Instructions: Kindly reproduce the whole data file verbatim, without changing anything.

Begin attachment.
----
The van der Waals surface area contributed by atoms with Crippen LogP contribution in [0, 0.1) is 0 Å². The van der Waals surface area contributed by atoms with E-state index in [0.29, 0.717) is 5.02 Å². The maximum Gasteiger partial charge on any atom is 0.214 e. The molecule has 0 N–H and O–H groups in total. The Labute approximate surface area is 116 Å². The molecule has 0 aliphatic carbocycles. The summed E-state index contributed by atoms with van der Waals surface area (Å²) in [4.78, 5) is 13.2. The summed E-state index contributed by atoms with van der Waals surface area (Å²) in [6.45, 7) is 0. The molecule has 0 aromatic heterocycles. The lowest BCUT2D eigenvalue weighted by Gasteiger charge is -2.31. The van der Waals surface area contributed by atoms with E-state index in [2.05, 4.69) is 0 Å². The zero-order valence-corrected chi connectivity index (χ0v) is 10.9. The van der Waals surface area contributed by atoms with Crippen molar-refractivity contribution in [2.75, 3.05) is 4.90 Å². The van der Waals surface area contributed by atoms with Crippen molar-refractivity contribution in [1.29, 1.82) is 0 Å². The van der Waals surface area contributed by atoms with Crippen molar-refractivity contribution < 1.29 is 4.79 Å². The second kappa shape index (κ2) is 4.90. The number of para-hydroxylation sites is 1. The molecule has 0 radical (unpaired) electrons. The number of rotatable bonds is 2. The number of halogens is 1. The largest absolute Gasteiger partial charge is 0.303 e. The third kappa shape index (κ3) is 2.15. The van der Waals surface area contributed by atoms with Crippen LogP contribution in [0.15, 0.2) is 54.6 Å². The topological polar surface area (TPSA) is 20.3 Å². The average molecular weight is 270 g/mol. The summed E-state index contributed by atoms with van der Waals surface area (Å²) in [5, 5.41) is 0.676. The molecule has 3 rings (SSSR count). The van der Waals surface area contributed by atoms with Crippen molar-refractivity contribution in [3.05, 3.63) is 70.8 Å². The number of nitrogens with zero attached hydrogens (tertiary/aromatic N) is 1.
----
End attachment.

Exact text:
The van der Waals surface area contributed by atoms with Crippen LogP contribution in [0, 0.1) is 0 Å². The van der Waals surface area contributed by atoms with E-state index in [0.29, 0.717) is 5.02 Å². The maximum Gasteiger partial charge on any atom is 0.214 e. The molecule has 0 N–H and O–H groups in total. The Labute approximate surface area is 116 Å². The molecule has 0 aliphatic carbocycles. The summed E-state index contributed by atoms with van der Waals surface area (Å²) in [4.78, 5) is 13.2. The summed E-state index contributed by atoms with van der Waals surface area (Å²) in [6.45, 7) is 0. The molecule has 0 aromatic heterocycles. The lowest BCUT2D eigenvalue weighted by Gasteiger charge is -2.31. The van der Waals surface area contributed by atoms with E-state index in [2.05, 4.69) is 0 Å². The zero-order valence-corrected chi connectivity index (χ0v) is 10.9. The van der Waals surface area contributed by atoms with Crippen molar-refractivity contribution in [2.75, 3.05) is 4.90 Å². The van der Waals surface area contributed by atoms with Crippen molar-refractivity contribution in [1.29, 1.82) is 0 Å². The van der Waals surface area contributed by atoms with Crippen molar-refractivity contribution < 1.29 is 4.79 Å². The second kappa shape index (κ2) is 4.90. The number of para-hydroxylation sites is 1. The molecule has 0 radical (unpaired) electrons. The number of rotatable bonds is 2. The number of halogens is 1. The largest absolute Gasteiger partial charge is 0.303 e. The third kappa shape index (κ3) is 2.15. The van der Waals surface area contributed by atoms with Crippen LogP contribution in [0.15, 0.2) is 54.6 Å². The topological polar surface area (TPSA) is 20.3 Å². The average molecular weight is 270 g/mol. The summed E-state index contributed by atoms with van der Waals surface area (Å²) in [5, 5.41) is 0.676. The molecule has 3 rings (SSSR count). The van der Waals surface area contributed by atoms with Crippen molar-refractivity contribution in [3.05, 3.63) is 70.8 Å². The number of nitrogens with zero attached hydrogens (tertiary/aromatic N) is 1.